Cura.jpg


I would experiment with those speed settings specially I would have the infill (in combination with the infill pattern) under suspicion :)

Good luck, layershifting sucks!
 
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Usually the acceleration is specified in the firmware of the printer, not in the slicer software.
Probably threre is no setting for the acceleration in Cura.
But, ... often the normal movements stay below the maximum acceleration. On my printer when there was one "bad move" were it wanted to speed up fast. It started skipping steps on those single "bad moves".

LOL, open your eyes! In very snapshot your posted, what does it say at the bottom? o_O

Yes, Cura can't set the acceleration faster than the top limit in the firmware (Marlin), but you can certainly set it lower. It's pretty much the default setting of every printer to use lower acc/speed settings for the first layer and that's done via the slicer.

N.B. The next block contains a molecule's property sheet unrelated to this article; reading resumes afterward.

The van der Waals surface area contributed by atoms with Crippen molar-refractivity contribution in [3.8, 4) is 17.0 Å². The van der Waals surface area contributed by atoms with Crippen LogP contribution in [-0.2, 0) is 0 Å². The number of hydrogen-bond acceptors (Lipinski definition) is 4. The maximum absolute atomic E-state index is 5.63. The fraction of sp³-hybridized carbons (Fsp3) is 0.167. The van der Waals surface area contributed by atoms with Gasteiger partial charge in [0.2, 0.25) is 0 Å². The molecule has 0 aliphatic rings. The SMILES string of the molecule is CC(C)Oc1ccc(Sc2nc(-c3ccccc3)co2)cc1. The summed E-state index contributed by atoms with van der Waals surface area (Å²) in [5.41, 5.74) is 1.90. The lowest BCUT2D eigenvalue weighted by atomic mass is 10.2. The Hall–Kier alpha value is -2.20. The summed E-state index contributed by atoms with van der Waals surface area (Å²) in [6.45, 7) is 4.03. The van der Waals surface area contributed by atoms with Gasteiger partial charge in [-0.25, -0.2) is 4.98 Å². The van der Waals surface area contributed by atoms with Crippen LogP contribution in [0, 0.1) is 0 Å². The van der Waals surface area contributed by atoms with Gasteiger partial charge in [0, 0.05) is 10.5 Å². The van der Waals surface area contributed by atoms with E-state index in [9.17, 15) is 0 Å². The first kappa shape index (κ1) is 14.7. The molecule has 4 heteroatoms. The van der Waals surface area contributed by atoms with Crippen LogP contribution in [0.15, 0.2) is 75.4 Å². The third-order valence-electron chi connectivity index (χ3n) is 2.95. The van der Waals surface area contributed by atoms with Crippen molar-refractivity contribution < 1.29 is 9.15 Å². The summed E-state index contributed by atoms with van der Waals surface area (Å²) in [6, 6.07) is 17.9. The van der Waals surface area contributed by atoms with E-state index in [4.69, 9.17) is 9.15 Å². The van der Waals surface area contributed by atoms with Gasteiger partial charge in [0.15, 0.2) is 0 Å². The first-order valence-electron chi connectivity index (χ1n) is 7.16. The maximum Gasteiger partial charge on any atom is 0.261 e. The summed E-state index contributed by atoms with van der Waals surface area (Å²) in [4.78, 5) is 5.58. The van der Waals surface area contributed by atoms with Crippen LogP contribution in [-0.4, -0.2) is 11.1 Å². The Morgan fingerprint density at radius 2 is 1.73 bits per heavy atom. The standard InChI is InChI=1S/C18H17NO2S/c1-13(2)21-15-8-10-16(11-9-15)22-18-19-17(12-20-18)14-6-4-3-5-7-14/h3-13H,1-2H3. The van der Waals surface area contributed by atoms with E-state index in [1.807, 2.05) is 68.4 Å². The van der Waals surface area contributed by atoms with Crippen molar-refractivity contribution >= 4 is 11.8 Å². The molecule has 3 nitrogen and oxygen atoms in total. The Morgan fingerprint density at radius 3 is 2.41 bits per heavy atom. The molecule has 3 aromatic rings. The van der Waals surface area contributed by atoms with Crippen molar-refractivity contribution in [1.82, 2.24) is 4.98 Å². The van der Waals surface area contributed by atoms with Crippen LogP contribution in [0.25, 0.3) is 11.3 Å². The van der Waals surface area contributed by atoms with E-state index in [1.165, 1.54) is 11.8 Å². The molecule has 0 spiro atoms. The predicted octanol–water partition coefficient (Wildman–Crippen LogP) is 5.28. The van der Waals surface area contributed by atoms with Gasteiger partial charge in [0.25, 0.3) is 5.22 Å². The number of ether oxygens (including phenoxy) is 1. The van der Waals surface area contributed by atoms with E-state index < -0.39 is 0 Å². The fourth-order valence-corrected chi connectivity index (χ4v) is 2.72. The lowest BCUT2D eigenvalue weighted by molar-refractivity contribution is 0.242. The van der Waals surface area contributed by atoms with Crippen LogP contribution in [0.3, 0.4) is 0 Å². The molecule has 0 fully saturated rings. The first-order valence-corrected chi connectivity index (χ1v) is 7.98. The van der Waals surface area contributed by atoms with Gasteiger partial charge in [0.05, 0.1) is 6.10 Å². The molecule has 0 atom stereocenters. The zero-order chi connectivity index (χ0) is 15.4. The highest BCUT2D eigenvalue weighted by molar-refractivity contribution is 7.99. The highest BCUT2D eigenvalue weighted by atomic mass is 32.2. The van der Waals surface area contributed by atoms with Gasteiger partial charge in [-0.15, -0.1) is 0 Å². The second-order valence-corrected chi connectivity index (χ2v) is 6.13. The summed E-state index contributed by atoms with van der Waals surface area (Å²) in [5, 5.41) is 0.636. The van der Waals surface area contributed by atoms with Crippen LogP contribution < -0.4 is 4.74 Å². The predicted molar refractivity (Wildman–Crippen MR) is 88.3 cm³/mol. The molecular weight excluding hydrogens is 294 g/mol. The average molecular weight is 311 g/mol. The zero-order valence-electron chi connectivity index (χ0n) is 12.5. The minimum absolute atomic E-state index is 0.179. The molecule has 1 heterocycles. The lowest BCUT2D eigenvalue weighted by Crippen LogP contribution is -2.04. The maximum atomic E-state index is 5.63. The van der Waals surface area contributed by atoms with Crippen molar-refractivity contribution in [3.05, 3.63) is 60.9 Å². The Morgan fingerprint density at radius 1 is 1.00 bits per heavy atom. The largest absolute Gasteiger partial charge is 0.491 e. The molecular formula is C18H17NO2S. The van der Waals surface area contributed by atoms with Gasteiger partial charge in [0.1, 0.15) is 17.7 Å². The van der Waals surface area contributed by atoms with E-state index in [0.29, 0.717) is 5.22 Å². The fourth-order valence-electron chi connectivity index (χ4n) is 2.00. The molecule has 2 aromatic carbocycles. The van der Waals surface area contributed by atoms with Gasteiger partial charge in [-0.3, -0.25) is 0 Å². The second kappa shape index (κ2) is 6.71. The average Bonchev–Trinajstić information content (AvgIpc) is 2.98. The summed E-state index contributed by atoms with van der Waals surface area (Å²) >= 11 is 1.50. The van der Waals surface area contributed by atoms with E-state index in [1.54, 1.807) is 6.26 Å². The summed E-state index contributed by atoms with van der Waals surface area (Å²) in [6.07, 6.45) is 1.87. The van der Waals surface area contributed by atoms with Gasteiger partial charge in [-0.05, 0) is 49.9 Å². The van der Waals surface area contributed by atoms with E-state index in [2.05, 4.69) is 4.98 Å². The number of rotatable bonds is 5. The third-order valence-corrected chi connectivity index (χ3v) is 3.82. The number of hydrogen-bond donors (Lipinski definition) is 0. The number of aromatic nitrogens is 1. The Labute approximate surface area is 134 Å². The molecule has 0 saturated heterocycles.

You are confusing speed and acceleration. The print head will always accelerate at the specific setting, but often can't hit the top speed unless it's a long, straight line. You can view line speeds graphically in Cura.
 
I am not experienced enough to determine what is causing the problem but I set acceleration from 400 to 300 and reprinted a part which had shifted and it printed with no shifting. I am presently printing the mating piece which is 40% done and it has not shifted. In the previous attempt it has shifted three times by that point. If setting the acceleration fixes the problem I do not care if it increases my print time by 10 minutes. That is much better than producing scrap.

Thanks to all of you for your input.
 
Greetings,

When you check enable acceleration control in Cura all the acceleration settings will be displayed. You may need to click hte hamburger (three horizontal lines) to the right of the search settings box and select expert, I rarely use Cura.